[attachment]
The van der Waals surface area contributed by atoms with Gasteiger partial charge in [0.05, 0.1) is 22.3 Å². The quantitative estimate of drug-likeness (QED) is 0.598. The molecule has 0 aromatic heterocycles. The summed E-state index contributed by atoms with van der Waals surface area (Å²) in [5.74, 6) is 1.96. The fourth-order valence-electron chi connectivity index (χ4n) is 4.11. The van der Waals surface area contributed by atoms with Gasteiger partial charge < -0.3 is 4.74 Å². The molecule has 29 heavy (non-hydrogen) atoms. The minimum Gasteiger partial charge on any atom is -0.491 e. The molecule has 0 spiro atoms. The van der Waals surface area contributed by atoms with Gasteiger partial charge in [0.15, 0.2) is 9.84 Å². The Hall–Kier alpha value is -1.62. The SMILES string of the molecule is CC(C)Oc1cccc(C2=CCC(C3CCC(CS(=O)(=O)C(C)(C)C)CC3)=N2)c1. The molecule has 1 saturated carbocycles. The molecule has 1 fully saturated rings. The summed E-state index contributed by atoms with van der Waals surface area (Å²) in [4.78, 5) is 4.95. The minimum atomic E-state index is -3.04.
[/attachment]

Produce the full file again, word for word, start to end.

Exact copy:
The van der Waals surface area contributed by atoms with Gasteiger partial charge in [0.05, 0.1) is 22.3 Å². The quantitative estimate of drug-likeness (QED) is 0.598. The molecule has 0 aromatic heterocycles. The summed E-state index contributed by atoms with van der Waals surface area (Å²) in [5.74, 6) is 1.96. The fourth-order valence-electron chi connectivity index (χ4n) is 4.11. The van der Waals surface area contributed by atoms with Gasteiger partial charge < -0.3 is 4.74 Å². The molecule has 29 heavy (non-hydrogen) atoms. The minimum Gasteiger partial charge on any atom is -0.491 e. The molecule has 0 spiro atoms. The van der Waals surface area contributed by atoms with Gasteiger partial charge in [0.15, 0.2) is 9.84 Å². The Hall–Kier alpha value is -1.62. The SMILES string of the molecule is CC(C)Oc1cccc(C2=CCC(C3CCC(CS(=O)(=O)C(C)(C)C)CC3)=N2)c1. The molecule has 1 saturated carbocycles. The molecule has 1 fully saturated rings. The summed E-state index contributed by atoms with van der Waals surface area (Å²) in [4.78, 5) is 4.95. The minimum atomic E-state index is -3.04.